"[T]he general principle is that the complaining party should first seek to suspend concessions or other obligations with respect to the same sector(s) as that in which the panel or Appellate Body has found a violation or other nullification or impairment."

3.26.
Article 23.1 reads as follows:

"When Members seek the redress of a violation of obligations or other nullification or impairment of benefits under the covered agreements or an impediment to the attainment of any objective of the covered agreements, they shall have recourse to, and abide by, the rules and procedures of this Understanding."

3.27.
We are of the view that, taken in their context, including Article XXIII of GATT 1994 and Article 3.8 of the DSU, those provisions simply deal with the principles to be applied in the suspension of concessions or more generally in dispute resolution. They reinforce, rather than contradict, the basic distinction between violation, on the one hand, and nullification or impairment the result of a violation, on the other hand.
3.28.
We also note that Chile's position is based on the assumption that suspension of concessions or other obligations is, inter alia, aimed at temporarily restoring the balance of rights and obligations that has been upset by the illegal measure. Chile's position can be understood to mean that the concept of "benefit" in Article XXIII of the GATT 1994 and in the DSU should encompass the balance of rights and obligations of Members under the WTO Agreement.
3.29.
As mentioned above, pursuant to Article XXIII of GATT 1994, nullification or impairment of a benefit may be "the result of" a violation of a right, which implies that a violation is not to be confused with the nullification or impairment itself. Rather, the violation is the cause of a nullification or impairment of a benefit. In other words, rights confer benefits (e.g., predictable conditions of competition), they are not themselves benefits within the meaning of Article XXIII of GATT 1994 and the DSU.

(b) Previous arbitrations

(i) Introduction

3.30.
We note that previous arbitrations (a) support our approach regarding the interpretation to be given to the provisions relating to nullification or impairment and (b) more specifically, have concluded that the nullification or impairment of benefits resulting from a violation should be expressed in terms of trade or, in two instances, economic effects.48

(ii) Interpretation of the provisions relating to nullification or impairment by previous arbitrators

3.31.
Previous Article 22.6 arbitrators concluded, as we have, that violation and nullification or impairment are two different concepts. The arbitrator in EC – Bananas III (US) (Article 22.6 – EC) stated that the presumption of nullification or impairment contained in Article 3.8 of the DSU could not, in and of itself, be taken simultaneously as evidence proving a particular level of nullification or impairment allegedly suffered by a Member requesting authorization to suspend concessions or other obligations under Article 22 of the DSU. Such authorization would only arise at a much later stage of the dispute settlement process. The arbitrator added that:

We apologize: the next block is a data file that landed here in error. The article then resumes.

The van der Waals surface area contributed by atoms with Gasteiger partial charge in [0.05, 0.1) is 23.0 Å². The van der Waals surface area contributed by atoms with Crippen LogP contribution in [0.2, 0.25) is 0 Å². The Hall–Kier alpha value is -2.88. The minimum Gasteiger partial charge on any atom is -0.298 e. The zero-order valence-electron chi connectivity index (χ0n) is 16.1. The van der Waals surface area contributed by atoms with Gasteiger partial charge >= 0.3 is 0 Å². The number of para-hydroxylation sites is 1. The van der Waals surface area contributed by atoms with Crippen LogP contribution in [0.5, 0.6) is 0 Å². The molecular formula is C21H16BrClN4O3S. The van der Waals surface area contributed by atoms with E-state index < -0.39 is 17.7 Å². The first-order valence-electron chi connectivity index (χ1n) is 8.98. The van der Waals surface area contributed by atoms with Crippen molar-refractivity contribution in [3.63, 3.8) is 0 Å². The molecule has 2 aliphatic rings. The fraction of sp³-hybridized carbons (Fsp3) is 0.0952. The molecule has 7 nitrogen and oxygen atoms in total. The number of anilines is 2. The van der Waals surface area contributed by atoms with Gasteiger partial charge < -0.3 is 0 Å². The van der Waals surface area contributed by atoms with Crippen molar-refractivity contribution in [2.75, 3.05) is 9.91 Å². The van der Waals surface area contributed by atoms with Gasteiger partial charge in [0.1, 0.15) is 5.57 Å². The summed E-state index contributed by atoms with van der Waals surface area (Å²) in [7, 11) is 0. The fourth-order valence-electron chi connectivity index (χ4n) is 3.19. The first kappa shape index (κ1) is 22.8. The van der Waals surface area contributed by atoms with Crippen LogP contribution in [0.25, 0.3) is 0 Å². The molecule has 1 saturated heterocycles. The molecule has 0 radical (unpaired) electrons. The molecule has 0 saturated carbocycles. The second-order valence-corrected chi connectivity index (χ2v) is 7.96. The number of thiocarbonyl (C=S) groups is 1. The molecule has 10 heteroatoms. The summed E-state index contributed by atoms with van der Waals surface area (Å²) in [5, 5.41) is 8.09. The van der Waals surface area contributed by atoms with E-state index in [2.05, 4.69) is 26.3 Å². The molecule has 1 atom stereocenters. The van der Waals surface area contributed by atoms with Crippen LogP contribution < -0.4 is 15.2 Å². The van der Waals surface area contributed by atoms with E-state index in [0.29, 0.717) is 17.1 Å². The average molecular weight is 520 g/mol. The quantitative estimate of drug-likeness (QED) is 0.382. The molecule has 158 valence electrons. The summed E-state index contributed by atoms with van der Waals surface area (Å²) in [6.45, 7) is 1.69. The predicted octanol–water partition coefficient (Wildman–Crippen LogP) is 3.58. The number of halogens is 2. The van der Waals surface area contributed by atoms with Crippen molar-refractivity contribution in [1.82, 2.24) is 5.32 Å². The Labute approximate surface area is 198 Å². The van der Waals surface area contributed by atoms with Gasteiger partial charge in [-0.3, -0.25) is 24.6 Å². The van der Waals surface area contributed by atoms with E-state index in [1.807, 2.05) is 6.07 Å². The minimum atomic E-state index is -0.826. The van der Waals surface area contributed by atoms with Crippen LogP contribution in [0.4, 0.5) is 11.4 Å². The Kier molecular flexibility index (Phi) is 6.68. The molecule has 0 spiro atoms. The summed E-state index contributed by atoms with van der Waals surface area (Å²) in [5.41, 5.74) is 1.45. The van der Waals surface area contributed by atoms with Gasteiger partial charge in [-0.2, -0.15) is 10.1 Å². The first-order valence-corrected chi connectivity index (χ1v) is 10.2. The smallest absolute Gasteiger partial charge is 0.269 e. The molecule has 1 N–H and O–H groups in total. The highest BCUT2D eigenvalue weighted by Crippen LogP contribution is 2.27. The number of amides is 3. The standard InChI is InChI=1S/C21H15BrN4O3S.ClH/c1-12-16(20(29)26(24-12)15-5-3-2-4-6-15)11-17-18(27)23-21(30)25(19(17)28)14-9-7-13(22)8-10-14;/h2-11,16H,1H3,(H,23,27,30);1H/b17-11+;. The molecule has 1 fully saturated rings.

"The review of the level of nullification or impairment by Arbitrators from the objective benchmark foreseen by Article 22 of the DSU, is a separate process that is independent from the finding of infringements of WTO rules by a panel or the Appellate Body. As a result, a Member's potential interests in trade in goods or services and its interest in a determination of rights and obligations under the WTO Agreements are each sufficient to establish a right to pursue a WTO dispute settlement proceeding. However, a Member's legal interest in compliance by other Members does not, in our view, automatically imply that it is entitled to obtain authorization to suspend concessions under Article 22 of the DSU."49

(iii) Consideration of benefits nullified or impaired in terms of economic or trade effect

3.32.
As a preliminary observation, we note that all parties to these proceedings agree that the level of nullification or impairment must, in this case, be monetarily quantified. Disagreement arises regarding whether this monetary quantification has to be based on some economic effect of the violation, or whether it can be directly based on the disbursements made under the CDSOA.
3.33.
We note that the arbitrators in US – Section 110(5) Copyright Act (Article 25.3) considered that benefits for the purpose of Article XXIII of the GATT 1994 and the DSU were of an economic nature:

"If it is assumed, then, that copyright holders exploit their exclusive rights by granting licences for the use of their works, one of the benefits which arises from those rights consists of the licensing royalties which right holders would receive. Thus, exclusive rights such as those set forth in Articles 11bis(1)(iii) and 11(1)(ii) will normally translate into economic benefits for copyright holders.

In their submissions to the Arbitrators, the parties have focused on this type of benefit accruing to copyright holders. The Arbitrators concur with the parties that, for purposes of these arbitration proceedings, the relevant benefits are those which are economic in nature.50 This is consistent with previous decisions of arbitrators acting under Article 22.6 of the DSU.51 Moreover, like the parties to this dispute, the Arbitrators will proceed on the assumption that the licensing royalties realizable by copyright holders constitute an adequate measure of the economic benefits arising from Articles 11bis(1)(iii) and 11(1)(ii)."